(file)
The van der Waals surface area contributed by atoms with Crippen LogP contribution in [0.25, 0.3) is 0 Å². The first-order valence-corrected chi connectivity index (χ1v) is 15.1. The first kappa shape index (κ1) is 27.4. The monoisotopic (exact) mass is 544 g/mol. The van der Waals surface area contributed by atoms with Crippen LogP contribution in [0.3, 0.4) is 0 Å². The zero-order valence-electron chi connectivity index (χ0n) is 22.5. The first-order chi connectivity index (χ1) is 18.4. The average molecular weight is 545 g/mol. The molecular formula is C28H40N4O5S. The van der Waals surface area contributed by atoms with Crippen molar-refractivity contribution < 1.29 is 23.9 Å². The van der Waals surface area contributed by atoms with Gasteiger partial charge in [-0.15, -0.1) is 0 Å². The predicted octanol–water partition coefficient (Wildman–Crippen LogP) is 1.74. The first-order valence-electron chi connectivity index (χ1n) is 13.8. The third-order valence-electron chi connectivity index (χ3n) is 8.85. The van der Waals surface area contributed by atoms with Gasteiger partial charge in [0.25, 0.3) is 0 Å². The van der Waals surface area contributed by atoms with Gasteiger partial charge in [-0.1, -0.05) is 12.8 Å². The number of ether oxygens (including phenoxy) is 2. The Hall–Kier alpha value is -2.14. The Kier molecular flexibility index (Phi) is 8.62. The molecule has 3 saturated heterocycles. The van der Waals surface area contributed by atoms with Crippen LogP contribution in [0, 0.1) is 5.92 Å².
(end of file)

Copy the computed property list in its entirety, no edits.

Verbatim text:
The van der Waals surface area contributed by atoms with Crippen LogP contribution in [0.25, 0.3) is 0 Å². The first-order valence-corrected chi connectivity index (χ1v) is 15.1. The first kappa shape index (κ1) is 27.4. The monoisotopic (exact) mass is 544 g/mol. The van der Waals surface area contributed by atoms with Crippen LogP contribution in [0.3, 0.4) is 0 Å². The zero-order valence-electron chi connectivity index (χ0n) is 22.5. The first-order chi connectivity index (χ1) is 18.4. The average molecular weight is 545 g/mol. The molecular formula is C28H40N4O5S. The van der Waals surface area contributed by atoms with Crippen molar-refractivity contribution < 1.29 is 23.9 Å². The van der Waals surface area contributed by atoms with Gasteiger partial charge in [-0.15, -0.1) is 0 Å². The predicted octanol–water partition coefficient (Wildman–Crippen LogP) is 1.74. The first-order valence-electron chi connectivity index (χ1n) is 13.8. The third-order valence-electron chi connectivity index (χ3n) is 8.85. The van der Waals surface area contributed by atoms with Gasteiger partial charge in [0.25, 0.3) is 0 Å². The van der Waals surface area contributed by atoms with Gasteiger partial charge in [-0.1, -0.05) is 12.8 Å². The number of ether oxygens (including phenoxy) is 2. The Hall–Kier alpha value is -2.14. The Kier molecular flexibility index (Phi) is 8.62. The molecule has 3 saturated heterocycles. The van der Waals surface area contributed by atoms with Crippen LogP contribution in [0, 0.1) is 5.92 Å².